If the lambs have arrived before you did follow the same steps. Check the ewe and lambs again in 1 ½ hours to make sure the ewe owns the lambs and they are nursing properly. The ewe will normally pass the afterbirth in one or two hours. Do not attempt to pull the afterbirth out.
How to help a sheep give birth
If the ewe is having trouble getting the lambs out, you may have to assist with the sheep birthing process. Use the ewe restrainer to restrain the ewe. Use the sleeves and O.B. lube provided. Check the ewe to make sure the ewe is fully dilated. Be sure all the legs and head belong to the same lamb. Alternate pulling one leg then the other, at a slightly downward angle. Place the lamb in front of the ewe.
Handling lamb death
Unfortunately, lamb death may occur during the sheep birthing process. If a ewe has a dead lamb, dispose of the lambs and any birthing fluids properly to prevent disease and deter predators. It is always good practice to wear disposable gloves or sleeves when handling dead lambs or birthing fluids. If the ewe only has dead lambs, put her in a lambing pen that has been strawed. Decrease the quality of her hay, provide water, and do not feed her any grain supplement. The idea is to reduce energy consumption in an effort to save her udder and dry her up without mastitis complications. It is not recommended to strip her teats if she isn’t nursing a lamb. In some cases, another lamb can be grafted on to this ewe.
Lambing season helpful hits
- During lambing season check the sheep barn first and feed the sheep first in the morning.
- Don’t wear heavy perfumes or colognes around a newborn lamb as the smell will confuse the mother and could cause her to reject her lambs.
- Use extreme caution when handling lambs from more than one ewe. Mixing the smell of one newborn lamb to another will cause the ewe to reject her own lamb. Use plastic gloves or wash hands in between.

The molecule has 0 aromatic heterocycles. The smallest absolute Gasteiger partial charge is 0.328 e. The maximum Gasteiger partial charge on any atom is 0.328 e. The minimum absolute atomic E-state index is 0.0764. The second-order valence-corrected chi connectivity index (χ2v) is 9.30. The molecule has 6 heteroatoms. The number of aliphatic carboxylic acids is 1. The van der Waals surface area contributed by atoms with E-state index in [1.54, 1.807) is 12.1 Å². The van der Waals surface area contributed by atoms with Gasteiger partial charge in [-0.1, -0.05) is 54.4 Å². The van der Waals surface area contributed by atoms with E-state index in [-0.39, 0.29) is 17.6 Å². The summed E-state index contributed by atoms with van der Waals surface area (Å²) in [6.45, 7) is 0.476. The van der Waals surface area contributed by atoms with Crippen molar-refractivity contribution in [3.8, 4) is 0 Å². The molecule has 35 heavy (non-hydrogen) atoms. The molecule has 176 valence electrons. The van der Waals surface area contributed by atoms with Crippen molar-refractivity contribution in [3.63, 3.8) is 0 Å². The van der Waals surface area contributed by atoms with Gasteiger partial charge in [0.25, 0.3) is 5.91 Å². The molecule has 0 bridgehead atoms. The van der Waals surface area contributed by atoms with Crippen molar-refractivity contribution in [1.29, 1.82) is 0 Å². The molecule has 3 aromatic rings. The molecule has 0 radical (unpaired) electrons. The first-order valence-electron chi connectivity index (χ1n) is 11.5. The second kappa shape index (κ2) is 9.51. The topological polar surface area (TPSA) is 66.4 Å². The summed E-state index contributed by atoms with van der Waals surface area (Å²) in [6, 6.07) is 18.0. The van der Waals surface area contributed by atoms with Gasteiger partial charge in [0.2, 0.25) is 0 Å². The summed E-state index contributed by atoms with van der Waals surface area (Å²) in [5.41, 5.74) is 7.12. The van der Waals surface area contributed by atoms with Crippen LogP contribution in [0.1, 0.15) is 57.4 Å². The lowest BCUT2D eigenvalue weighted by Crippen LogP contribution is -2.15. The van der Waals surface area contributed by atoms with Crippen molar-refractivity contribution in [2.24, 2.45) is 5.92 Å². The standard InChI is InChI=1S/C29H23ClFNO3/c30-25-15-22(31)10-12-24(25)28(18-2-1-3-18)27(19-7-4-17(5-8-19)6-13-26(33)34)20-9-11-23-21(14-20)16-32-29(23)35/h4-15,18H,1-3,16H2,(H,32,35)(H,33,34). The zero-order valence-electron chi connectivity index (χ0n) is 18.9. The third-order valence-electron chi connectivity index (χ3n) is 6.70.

- Get a newborn lamb breathing quickly by sticking a small piece of straw up its nose. This helps to clear the airway and makes the lamb sneeze. Always wipe away excess mucous or membranes first. Also, rub the lamb’s ribcage to get the lamb going.
- Getting colostrum into the newborn lamb in the first 15 minutes is very important. It will warm up the lamb, give it energy, and supply antibodies.
- When attempting to get the newborn lamb to nurse, tickle the lamb under the tail. This stimulates suckling.
- When carrying a newborn lamb, keep it close to the mother. A good ewe will follow her lamb into the lambing pens. Carry the lambs low.
- When putting iodine on the navel, tip the lamb up with the bottle. The stuff will stain your hands and clothes.
- Before putting a ewe into the lambing pens, make sure they are cleaned out and freshly bedded. This prevents disease problems.
- If a ewe won’t allow a newborn lamb to nurse, tie the ewe up with a halter, and help the lambs nurse. A headgate can also be used to restrain the ewe so the lambs can nurse.
- Golden Rule: First due no harm
Source: Mark Johnson, Sheep Field Specialist, Purina Animal Nutrition, Land O Lakes